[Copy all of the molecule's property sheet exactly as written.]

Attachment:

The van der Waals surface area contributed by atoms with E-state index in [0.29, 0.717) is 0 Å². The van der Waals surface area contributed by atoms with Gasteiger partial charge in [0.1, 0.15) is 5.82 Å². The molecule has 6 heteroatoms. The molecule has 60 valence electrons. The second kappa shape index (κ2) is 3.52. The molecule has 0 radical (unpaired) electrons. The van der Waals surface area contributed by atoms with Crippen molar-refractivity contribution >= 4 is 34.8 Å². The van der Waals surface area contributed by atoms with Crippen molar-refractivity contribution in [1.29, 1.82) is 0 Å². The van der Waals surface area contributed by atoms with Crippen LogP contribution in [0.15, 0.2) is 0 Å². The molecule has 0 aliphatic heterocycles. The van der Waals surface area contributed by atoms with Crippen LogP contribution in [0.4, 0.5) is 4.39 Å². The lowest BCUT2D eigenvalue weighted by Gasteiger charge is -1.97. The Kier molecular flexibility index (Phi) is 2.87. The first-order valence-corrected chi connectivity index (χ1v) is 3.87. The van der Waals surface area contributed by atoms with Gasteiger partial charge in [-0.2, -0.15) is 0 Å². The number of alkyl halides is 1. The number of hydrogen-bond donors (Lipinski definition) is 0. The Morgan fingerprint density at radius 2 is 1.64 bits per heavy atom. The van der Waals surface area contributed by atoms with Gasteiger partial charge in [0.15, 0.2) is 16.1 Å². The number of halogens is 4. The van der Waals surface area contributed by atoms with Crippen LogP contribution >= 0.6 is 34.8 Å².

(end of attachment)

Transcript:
The van der Waals surface area contributed by atoms with E-state index in [0.29, 0.717) is 0 Å². The van der Waals surface area contributed by atoms with Gasteiger partial charge in [0.1, 0.15) is 5.82 Å². The molecule has 6 heteroatoms. The molecule has 60 valence electrons. The second kappa shape index (κ2) is 3.52. The molecule has 0 radical (unpaired) electrons. The van der Waals surface area contributed by atoms with Crippen molar-refractivity contribution >= 4 is 34.8 Å². The van der Waals surface area contributed by atoms with Crippen molar-refractivity contribution in [1.29, 1.82) is 0 Å². The van der Waals surface area contributed by atoms with Crippen LogP contribution in [0.15, 0.2) is 0 Å². The molecule has 0 aliphatic heterocycles. The van der Waals surface area contributed by atoms with Crippen LogP contribution in [0.4, 0.5) is 4.39 Å². The lowest BCUT2D eigenvalue weighted by Gasteiger charge is -1.97. The Kier molecular flexibility index (Phi) is 2.87. The first-order valence-corrected chi connectivity index (χ1v) is 3.87. The van der Waals surface area contributed by atoms with Gasteiger partial charge in [-0.2, -0.15) is 0 Å². The number of alkyl halides is 1. The number of hydrogen-bond donors (Lipinski definition) is 0. The Morgan fingerprint density at radius 2 is 1.64 bits per heavy atom. The van der Waals surface area contributed by atoms with Gasteiger partial charge in [0.15, 0.2) is 16.1 Å². The number of halogens is 4. The van der Waals surface area contributed by atoms with Crippen LogP contribution >= 0.6 is 34.8 Å².